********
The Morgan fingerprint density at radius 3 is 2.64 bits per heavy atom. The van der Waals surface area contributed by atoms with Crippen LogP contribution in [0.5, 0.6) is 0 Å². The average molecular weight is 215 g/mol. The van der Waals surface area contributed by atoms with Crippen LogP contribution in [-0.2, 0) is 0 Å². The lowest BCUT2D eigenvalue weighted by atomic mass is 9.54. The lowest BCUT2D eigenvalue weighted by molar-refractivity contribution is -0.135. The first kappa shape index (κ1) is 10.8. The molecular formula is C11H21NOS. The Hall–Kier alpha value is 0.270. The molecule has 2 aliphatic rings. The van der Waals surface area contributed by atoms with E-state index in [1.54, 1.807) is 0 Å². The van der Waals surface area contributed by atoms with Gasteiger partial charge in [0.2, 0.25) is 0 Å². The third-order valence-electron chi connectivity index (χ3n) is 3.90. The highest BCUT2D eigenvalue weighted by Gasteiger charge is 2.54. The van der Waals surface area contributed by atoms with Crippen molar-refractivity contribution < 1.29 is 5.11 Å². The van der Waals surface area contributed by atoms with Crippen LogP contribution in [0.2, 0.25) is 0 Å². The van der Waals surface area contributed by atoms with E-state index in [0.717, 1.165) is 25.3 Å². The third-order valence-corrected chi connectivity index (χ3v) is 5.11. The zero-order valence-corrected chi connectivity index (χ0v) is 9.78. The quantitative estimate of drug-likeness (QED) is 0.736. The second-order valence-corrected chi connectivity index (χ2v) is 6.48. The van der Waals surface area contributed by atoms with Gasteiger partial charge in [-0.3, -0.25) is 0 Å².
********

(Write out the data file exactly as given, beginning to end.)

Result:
The Morgan fingerprint density at radius 3 is 2.64 bits per heavy atom. The van der Waals surface area contributed by atoms with Crippen LogP contribution in [0.5, 0.6) is 0 Å². The average molecular weight is 215 g/mol. The van der Waals surface area contributed by atoms with Crippen LogP contribution in [-0.2, 0) is 0 Å². The lowest BCUT2D eigenvalue weighted by atomic mass is 9.54. The lowest BCUT2D eigenvalue weighted by molar-refractivity contribution is -0.135. The first kappa shape index (κ1) is 10.8. The molecular formula is C11H21NOS. The Hall–Kier alpha value is 0.270. The molecule has 2 aliphatic rings. The van der Waals surface area contributed by atoms with E-state index in [1.54, 1.807) is 0 Å². The van der Waals surface area contributed by atoms with Gasteiger partial charge in [0.2, 0.25) is 0 Å². The third-order valence-electron chi connectivity index (χ3n) is 3.90. The highest BCUT2D eigenvalue weighted by Gasteiger charge is 2.54. The van der Waals surface area contributed by atoms with Crippen molar-refractivity contribution < 1.29 is 5.11 Å². The van der Waals surface area contributed by atoms with Crippen LogP contribution in [0.2, 0.25) is 0 Å². The van der Waals surface area contributed by atoms with E-state index in [0.717, 1.165) is 25.3 Å². The third-order valence-corrected chi connectivity index (χ3v) is 5.11. The zero-order valence-corrected chi connectivity index (χ0v) is 9.78. The quantitative estimate of drug-likeness (QED) is 0.736. The second-order valence-corrected chi connectivity index (χ2v) is 6.48. The van der Waals surface area contributed by atoms with Gasteiger partial charge in [-0.3, -0.25) is 0 Å².